Now that we've looked at all of the error handling tools and identified some potential "gotcha" scenarios, here are some tips and examples of how I approach error handling in my own scripts.
There are occasions where you might suppress an error without the intention of handling it, but the valid situations for this are few and far between. For the most part, don't set ErrorAction or $ErrorActionPreference to SilentlyContinue unless you intend to examine and respond to the errors yourself later in the code. Using Try/Catch with an empty catch block amounts to the same thing for terminating errors; it's usually the wrong thing to do.
It's better to at least give the user the default error output in the console than it is to have a command fail with no indication whatsoever that something went wrong.
The $? variable seems like a good idea on paper, but there are enough ways for it to give you bad data that I just don't trust it in a production script. For example, if the error is generated by a command that is in parentheses or a sub-expression, the $? variable will be set to True instead of False:
Figure 4.1: Annoying false positives from $?
Before you can decide how best to handle the error(s) from a particular command, you'll often need to know what kind of errors it might produce. Are they terminating or non-terminating? What are the Exception types? Unfortunately, PowerShell's cmdlet documentation doesn't give you this information, so you need to resort to some trial and error. Here's an example of how you can figure out whether errors from a cmdlet are Terminating or Non-Terminating:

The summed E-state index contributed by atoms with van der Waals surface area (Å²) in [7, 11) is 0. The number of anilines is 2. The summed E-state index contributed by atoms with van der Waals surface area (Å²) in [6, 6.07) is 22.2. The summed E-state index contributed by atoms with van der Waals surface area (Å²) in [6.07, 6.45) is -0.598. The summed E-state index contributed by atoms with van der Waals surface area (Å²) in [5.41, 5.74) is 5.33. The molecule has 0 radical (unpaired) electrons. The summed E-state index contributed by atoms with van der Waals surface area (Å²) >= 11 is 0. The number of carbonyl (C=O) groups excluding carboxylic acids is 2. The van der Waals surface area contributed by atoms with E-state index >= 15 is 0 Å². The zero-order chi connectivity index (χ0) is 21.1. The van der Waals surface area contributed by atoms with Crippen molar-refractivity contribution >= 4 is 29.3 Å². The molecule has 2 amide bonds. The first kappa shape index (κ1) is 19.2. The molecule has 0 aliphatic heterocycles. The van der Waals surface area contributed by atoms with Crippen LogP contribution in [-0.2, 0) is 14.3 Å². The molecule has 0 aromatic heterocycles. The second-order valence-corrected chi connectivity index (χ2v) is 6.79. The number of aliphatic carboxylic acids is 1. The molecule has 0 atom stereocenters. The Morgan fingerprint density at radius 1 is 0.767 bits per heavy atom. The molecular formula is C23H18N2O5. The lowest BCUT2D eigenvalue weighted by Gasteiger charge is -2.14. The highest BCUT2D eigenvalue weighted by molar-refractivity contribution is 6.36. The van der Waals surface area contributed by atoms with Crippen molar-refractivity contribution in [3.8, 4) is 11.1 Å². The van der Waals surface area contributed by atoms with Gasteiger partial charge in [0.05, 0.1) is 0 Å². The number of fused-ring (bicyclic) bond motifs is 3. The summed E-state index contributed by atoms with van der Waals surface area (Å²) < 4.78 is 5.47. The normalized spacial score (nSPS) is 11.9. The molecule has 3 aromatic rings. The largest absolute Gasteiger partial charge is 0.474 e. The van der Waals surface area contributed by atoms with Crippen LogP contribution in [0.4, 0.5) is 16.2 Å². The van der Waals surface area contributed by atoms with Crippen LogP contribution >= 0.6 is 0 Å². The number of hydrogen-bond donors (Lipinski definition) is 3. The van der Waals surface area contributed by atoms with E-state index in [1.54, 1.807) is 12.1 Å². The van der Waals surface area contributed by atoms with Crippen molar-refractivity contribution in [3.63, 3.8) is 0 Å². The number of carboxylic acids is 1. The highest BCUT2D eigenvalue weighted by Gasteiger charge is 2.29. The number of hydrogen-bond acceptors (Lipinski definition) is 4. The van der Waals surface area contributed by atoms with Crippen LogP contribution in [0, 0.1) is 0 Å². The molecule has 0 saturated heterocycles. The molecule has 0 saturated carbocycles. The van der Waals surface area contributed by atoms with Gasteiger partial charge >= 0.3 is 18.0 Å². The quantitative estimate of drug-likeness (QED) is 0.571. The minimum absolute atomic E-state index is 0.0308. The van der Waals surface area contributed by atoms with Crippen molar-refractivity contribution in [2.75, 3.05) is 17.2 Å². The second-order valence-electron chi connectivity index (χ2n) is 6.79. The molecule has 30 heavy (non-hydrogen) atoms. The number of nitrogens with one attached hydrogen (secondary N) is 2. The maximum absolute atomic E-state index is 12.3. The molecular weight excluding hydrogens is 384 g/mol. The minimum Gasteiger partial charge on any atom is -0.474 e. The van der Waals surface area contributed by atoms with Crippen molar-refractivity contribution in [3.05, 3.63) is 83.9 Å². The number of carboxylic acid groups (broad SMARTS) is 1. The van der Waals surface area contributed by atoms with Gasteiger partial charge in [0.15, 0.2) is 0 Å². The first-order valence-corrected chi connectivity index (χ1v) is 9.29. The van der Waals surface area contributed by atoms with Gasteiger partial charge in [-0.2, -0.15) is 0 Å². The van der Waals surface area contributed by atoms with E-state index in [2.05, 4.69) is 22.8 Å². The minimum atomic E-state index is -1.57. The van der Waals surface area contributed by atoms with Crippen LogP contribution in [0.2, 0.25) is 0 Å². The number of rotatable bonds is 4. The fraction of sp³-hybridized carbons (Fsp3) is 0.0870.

Figure 4.2: Identifying Terminating errors.
Ironically, this was a handy place both to use the Trap statement and to set $ErrorActionPreference to SilentlyContinue, both things that I would almost never do in an enterprise script. As you can see in figure 4.2, Get-Acl produces terminating exceptions when the file exists, but the cmdlet cannot read the ACL. Get-Item and Get-Acl both produce non-terminating errors if the file doesn't exist.
Going through this sort of trial and error can be a time-consuming process, though. You need to come up with the different ways a command might fail, and then reproduce those conditions to see if the resulting error was terminating or non-terminating. As a result of how annoying this can be, in addition to this ebook, the GitHub repository will contain a spreadsheet with a list of known Terminating errors from cmdlets. That will be a living document, possibly converted to a wiki at some point. While it will likely never be a complete reference, due to the massive number of PowerShell cmdlets out there, it's a lot better than nothing.
In addition to knowing whether errors are terminating or non-terminating, you may also want to know what types of Exceptions are being produced. Figure 4.3 demonstrates how you can list the exception types that are associated with different types of errors. Each Exception object may optionally contain an InnerException, and you can use any of them in a Catch or Trap block:
Figure 4.3: Displaying the types of Exceptions and any InnerExceptions.
This is the easy part. Just use Try/Catch, and refer to either $_ or $error in your Catch blocks to get information about the terminating error.